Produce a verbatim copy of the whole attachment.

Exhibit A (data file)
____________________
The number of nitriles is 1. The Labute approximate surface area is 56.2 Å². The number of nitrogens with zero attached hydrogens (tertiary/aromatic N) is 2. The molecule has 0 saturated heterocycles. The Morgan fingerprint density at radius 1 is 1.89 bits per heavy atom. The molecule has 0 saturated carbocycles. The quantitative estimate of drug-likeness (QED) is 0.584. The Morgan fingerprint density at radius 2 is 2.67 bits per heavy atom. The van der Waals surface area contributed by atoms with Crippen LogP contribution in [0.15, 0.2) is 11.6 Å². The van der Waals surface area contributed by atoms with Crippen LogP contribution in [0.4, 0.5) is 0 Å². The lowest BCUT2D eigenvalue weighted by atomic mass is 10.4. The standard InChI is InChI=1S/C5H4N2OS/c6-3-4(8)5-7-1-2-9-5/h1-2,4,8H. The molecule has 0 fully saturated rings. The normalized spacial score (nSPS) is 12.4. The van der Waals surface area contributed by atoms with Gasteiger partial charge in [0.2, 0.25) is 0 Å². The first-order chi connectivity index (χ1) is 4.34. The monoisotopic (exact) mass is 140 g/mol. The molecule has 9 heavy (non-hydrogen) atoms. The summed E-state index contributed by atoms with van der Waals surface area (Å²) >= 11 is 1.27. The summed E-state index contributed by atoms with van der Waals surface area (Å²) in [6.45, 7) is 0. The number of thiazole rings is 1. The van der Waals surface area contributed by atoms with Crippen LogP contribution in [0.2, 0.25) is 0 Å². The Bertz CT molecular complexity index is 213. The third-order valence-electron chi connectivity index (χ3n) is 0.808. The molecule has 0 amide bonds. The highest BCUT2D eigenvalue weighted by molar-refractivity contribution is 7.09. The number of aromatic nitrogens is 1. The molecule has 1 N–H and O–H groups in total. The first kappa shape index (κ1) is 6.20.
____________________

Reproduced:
The number of nitriles is 1. The Labute approximate surface area is 56.2 Å². The number of nitrogens with zero attached hydrogens (tertiary/aromatic N) is 2. The molecule has 0 saturated heterocycles. The Morgan fingerprint density at radius 1 is 1.89 bits per heavy atom. The molecule has 0 saturated carbocycles. The quantitative estimate of drug-likeness (QED) is 0.584. The Morgan fingerprint density at radius 2 is 2.67 bits per heavy atom. The van der Waals surface area contributed by atoms with Crippen LogP contribution in [0.15, 0.2) is 11.6 Å². The van der Waals surface area contributed by atoms with Crippen LogP contribution in [0.4, 0.5) is 0 Å². The lowest BCUT2D eigenvalue weighted by atomic mass is 10.4. The standard InChI is InChI=1S/C5H4N2OS/c6-3-4(8)5-7-1-2-9-5/h1-2,4,8H. The molecule has 0 fully saturated rings. The normalized spacial score (nSPS) is 12.4. The van der Waals surface area contributed by atoms with Gasteiger partial charge in [0.2, 0.25) is 0 Å². The first-order chi connectivity index (χ1) is 4.34. The monoisotopic (exact) mass is 140 g/mol. The molecule has 9 heavy (non-hydrogen) atoms. The summed E-state index contributed by atoms with van der Waals surface area (Å²) >= 11 is 1.27. The summed E-state index contributed by atoms with van der Waals surface area (Å²) in [6.45, 7) is 0. The number of thiazole rings is 1. The van der Waals surface area contributed by atoms with Crippen LogP contribution in [0.2, 0.25) is 0 Å². The Bertz CT molecular complexity index is 213. The third-order valence-electron chi connectivity index (χ3n) is 0.808. The molecule has 0 amide bonds. The highest BCUT2D eigenvalue weighted by molar-refractivity contribution is 7.09. The number of aromatic nitrogens is 1. The molecule has 1 N–H and O–H groups in total. The first kappa shape index (κ1) is 6.20.